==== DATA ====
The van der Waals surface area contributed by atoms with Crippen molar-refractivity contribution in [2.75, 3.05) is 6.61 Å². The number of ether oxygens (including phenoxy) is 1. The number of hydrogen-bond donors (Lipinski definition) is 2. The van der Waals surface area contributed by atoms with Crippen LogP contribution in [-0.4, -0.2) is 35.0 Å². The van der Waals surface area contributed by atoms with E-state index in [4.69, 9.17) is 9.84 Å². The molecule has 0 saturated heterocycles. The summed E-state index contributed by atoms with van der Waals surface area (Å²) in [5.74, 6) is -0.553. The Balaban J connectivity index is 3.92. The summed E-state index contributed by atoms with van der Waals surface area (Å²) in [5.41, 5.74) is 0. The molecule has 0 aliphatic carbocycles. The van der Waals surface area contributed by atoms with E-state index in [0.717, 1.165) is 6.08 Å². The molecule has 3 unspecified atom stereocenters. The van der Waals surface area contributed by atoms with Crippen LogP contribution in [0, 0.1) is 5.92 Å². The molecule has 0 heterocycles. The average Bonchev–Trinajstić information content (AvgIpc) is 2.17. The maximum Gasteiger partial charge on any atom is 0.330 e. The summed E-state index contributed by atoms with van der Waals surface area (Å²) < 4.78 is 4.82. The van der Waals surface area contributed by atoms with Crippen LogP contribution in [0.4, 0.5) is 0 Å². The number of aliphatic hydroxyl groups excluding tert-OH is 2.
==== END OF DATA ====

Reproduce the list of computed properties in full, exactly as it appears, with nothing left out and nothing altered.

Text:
The van der Waals surface area contributed by atoms with Crippen molar-refractivity contribution in [2.75, 3.05) is 6.61 Å². The number of ether oxygens (including phenoxy) is 1. The number of hydrogen-bond donors (Lipinski definition) is 2. The van der Waals surface area contributed by atoms with Crippen LogP contribution in [-0.4, -0.2) is 35.0 Å². The van der Waals surface area contributed by atoms with E-state index in [4.69, 9.17) is 9.84 Å². The molecule has 0 saturated heterocycles. The summed E-state index contributed by atoms with van der Waals surface area (Å²) in [5.74, 6) is -0.553. The Balaban J connectivity index is 3.92. The summed E-state index contributed by atoms with van der Waals surface area (Å²) in [5.41, 5.74) is 0. The molecule has 0 aliphatic carbocycles. The van der Waals surface area contributed by atoms with E-state index in [0.717, 1.165) is 6.08 Å². The molecule has 3 unspecified atom stereocenters. The van der Waals surface area contributed by atoms with Crippen LogP contribution in [0, 0.1) is 5.92 Å². The molecule has 0 heterocycles. The average Bonchev–Trinajstić information content (AvgIpc) is 2.17. The maximum Gasteiger partial charge on any atom is 0.330 e. The summed E-state index contributed by atoms with van der Waals surface area (Å²) < 4.78 is 4.82. The van der Waals surface area contributed by atoms with Crippen LogP contribution in [0.4, 0.5) is 0 Å². The number of aliphatic hydroxyl groups excluding tert-OH is 2.